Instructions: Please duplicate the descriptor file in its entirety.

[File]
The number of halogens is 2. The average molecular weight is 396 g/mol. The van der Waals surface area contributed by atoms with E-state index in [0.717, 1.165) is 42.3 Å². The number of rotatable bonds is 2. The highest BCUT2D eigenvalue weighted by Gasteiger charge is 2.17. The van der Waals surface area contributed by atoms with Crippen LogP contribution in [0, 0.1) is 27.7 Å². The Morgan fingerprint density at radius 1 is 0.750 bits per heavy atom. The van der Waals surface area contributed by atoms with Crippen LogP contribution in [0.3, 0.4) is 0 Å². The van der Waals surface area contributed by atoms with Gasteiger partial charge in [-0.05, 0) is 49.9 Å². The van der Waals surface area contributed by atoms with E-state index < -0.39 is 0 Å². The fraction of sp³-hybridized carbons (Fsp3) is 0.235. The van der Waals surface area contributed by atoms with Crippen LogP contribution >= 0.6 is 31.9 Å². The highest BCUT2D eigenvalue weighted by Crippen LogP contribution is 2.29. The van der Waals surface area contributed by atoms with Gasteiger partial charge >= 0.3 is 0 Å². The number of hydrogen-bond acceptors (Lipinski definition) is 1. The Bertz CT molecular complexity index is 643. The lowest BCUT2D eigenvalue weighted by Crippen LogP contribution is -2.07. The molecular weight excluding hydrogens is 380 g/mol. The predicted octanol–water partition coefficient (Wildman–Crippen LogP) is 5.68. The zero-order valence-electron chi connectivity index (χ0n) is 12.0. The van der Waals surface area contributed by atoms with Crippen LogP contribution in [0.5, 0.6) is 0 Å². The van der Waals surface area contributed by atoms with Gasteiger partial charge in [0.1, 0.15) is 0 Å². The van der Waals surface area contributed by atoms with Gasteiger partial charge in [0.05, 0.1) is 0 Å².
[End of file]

The number of halogens is 2. The average molecular weight is 396 g/mol. The van der Waals surface area contributed by atoms with E-state index in [0.717, 1.165) is 42.3 Å². The number of rotatable bonds is 2. The highest BCUT2D eigenvalue weighted by Gasteiger charge is 2.17. The van der Waals surface area contributed by atoms with Crippen LogP contribution in [0, 0.1) is 27.7 Å². The Morgan fingerprint density at radius 1 is 0.750 bits per heavy atom. The van der Waals surface area contributed by atoms with Crippen LogP contribution in [0.3, 0.4) is 0 Å². The van der Waals surface area contributed by atoms with Gasteiger partial charge in [-0.05, 0) is 49.9 Å². The van der Waals surface area contributed by atoms with E-state index < -0.39 is 0 Å². The fraction of sp³-hybridized carbons (Fsp3) is 0.235. The van der Waals surface area contributed by atoms with Crippen LogP contribution >= 0.6 is 31.9 Å². The highest BCUT2D eigenvalue weighted by Crippen LogP contribution is 2.29. The van der Waals surface area contributed by atoms with Gasteiger partial charge >= 0.3 is 0 Å². The number of hydrogen-bond acceptors (Lipinski definition) is 1. The Bertz CT molecular complexity index is 643. The lowest BCUT2D eigenvalue weighted by Crippen LogP contribution is -2.07. The molecular weight excluding hydrogens is 380 g/mol. The predicted octanol–water partition coefficient (Wildman–Crippen LogP) is 5.68. The zero-order valence-electron chi connectivity index (χ0n) is 12.0. The van der Waals surface area contributed by atoms with Crippen LogP contribution in [0.5, 0.6) is 0 Å². The van der Waals surface area contributed by atoms with Gasteiger partial charge in [0.1, 0.15) is 0 Å². The van der Waals surface area contributed by atoms with Gasteiger partial charge in [0.05, 0.1) is 0 Å².